Plaintiffs proposed amended complaint raises factual questions as to when Plaintiff possessed information sufficient to put him on notice of the finder's fees paid to DEFENDANT 3. While the Fame and Rapier asset purchase agreements mention DEFENDANT 3, they did not specify what fees were paid. Moreover, DEFENDANT 3's involvement was not referenced in deal documents for the other acquisitions. These ambiguities, when combined with Plaintiffs allegations about representations made by DEFENDANTS 1 and DEFENDANT 2, create a question of fact regarding when Plaintiff had notice of the alleged fraud. See Nelson v. Stahl, 173 F. Supp. 2d 153, 166 (S .D.N.Y. 2001) (rejecting statute of limitations argument on motion to dismiss "because the question of whether plaintiffs should have discovered fraud earlier than they did,
and thus whether the action is timely, is a question for the trier of fact"). Moreover, Plaintiffs receipt of the December 1994 Memo in 2007 does not resolve the issue because that memorandum is subject to interpretation- a classic jury question. Nelson v. Stahl, 173 F. Supp. 2d at 166; see also Black Radio Network, Inc. v. NYNEX Corp.], 44 F. Supp. 2d 565, 583 (S.D.NY. 1999).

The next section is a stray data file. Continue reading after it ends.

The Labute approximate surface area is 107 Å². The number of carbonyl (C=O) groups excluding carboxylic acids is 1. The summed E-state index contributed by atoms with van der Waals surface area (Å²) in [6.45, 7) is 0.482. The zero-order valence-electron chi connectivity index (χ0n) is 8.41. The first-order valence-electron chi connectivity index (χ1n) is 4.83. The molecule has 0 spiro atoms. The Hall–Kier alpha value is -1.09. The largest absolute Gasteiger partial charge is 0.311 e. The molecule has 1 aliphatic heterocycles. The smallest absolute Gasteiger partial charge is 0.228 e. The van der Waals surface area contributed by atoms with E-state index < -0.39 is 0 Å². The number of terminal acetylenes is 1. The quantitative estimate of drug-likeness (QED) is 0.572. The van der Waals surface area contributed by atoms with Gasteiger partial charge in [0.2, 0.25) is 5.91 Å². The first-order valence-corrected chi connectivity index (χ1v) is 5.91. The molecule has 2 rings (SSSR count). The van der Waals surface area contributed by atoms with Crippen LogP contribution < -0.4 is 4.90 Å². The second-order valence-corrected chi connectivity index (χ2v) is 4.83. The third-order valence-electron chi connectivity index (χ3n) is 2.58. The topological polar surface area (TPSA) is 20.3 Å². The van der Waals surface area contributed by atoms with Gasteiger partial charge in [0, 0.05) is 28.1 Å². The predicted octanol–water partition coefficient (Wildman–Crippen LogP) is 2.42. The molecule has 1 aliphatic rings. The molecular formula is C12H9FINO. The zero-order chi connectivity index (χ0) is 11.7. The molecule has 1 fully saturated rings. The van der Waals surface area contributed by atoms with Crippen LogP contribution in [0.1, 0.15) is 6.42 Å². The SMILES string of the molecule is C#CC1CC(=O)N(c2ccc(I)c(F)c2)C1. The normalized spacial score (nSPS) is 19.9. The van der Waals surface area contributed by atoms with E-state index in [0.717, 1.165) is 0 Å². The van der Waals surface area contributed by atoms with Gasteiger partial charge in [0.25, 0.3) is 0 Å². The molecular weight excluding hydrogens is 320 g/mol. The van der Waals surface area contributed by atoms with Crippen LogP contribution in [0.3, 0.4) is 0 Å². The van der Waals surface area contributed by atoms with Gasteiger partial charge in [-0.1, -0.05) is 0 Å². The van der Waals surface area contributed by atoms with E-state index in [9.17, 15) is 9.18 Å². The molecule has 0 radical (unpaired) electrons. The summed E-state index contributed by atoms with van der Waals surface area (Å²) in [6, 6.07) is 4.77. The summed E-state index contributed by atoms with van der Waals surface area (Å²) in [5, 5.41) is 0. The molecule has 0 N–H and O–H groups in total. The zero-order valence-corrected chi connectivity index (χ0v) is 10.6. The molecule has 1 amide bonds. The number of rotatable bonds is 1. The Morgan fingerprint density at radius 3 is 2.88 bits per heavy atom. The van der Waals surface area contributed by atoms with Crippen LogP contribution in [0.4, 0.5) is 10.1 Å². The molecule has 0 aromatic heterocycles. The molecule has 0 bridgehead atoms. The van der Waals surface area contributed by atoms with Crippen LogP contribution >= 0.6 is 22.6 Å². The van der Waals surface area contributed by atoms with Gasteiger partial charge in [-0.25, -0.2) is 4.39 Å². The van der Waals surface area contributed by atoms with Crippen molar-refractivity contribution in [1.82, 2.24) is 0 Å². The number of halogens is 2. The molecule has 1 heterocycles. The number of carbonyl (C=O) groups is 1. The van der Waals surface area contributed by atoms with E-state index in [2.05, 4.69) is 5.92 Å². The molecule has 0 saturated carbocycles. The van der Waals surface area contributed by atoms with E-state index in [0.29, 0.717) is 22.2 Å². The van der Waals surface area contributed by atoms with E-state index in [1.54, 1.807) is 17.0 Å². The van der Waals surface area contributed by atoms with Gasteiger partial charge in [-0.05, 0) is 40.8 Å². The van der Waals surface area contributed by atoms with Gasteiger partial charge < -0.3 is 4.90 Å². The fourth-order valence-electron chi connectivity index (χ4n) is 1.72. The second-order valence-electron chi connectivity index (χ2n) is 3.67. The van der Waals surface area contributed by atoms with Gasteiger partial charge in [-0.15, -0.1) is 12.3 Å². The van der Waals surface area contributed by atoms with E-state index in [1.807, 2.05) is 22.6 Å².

III. Undue Delay & Prejudice

Undue delay or prejudice are grounds for denying leave to amend. See, e.g., Lee v. Regal Cruises, Ltd., 916 F. Supp. 300,303 (S.D.N.Y. 1996); Starter Com. v. Converse, Inc., No. 95 Civ. 3678 (CSH), 1996 WL 684165, at *4 (S.D.N.Y. Nov. 26, 1996). To determine whether the opposing party would be unduly prejudiced by the proposed amendment, a district court should "consider whether the assertion of the new claim would: (i) require the opponent to expend significant additional resources to conduct discovery and prepare for trial; (ii) significantly delay the resolution of the dispute; or (iii) prevent the plaintiff from bringing a timely action in another jurisdiction." Block v. First Blood Assocs., 988 F.2d 344, 350 (2d Cir. 1993).